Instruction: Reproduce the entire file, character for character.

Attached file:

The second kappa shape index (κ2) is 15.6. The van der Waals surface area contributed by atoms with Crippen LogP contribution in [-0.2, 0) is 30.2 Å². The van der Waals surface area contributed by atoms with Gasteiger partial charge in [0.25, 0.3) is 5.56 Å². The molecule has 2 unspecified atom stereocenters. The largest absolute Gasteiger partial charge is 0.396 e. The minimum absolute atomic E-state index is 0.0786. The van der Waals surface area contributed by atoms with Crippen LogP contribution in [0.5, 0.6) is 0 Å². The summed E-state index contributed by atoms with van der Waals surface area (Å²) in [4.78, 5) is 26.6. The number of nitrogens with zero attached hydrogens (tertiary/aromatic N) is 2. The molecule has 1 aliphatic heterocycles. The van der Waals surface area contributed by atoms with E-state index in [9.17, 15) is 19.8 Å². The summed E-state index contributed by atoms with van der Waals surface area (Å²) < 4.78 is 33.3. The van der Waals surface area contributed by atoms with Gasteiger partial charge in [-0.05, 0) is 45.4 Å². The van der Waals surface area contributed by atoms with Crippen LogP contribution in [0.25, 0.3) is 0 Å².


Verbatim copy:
The second kappa shape index (κ2) is 15.6. The van der Waals surface area contributed by atoms with Crippen LogP contribution in [-0.2, 0) is 30.2 Å². The van der Waals surface area contributed by atoms with Gasteiger partial charge in [0.25, 0.3) is 5.56 Å². The molecule has 2 unspecified atom stereocenters. The largest absolute Gasteiger partial charge is 0.396 e. The minimum absolute atomic E-state index is 0.0786. The van der Waals surface area contributed by atoms with Crippen LogP contribution in [0.5, 0.6) is 0 Å². The summed E-state index contributed by atoms with van der Waals surface area (Å²) in [4.78, 5) is 26.6. The number of nitrogens with zero attached hydrogens (tertiary/aromatic N) is 2. The molecule has 1 aliphatic heterocycles. The van der Waals surface area contributed by atoms with E-state index in [9.17, 15) is 19.8 Å². The summed E-state index contributed by atoms with van der Waals surface area (Å²) < 4.78 is 33.3. The van der Waals surface area contributed by atoms with Gasteiger partial charge in [-0.05, 0) is 45.4 Å². The van der Waals surface area contributed by atoms with Crippen LogP contribution in [0.25, 0.3) is 0 Å².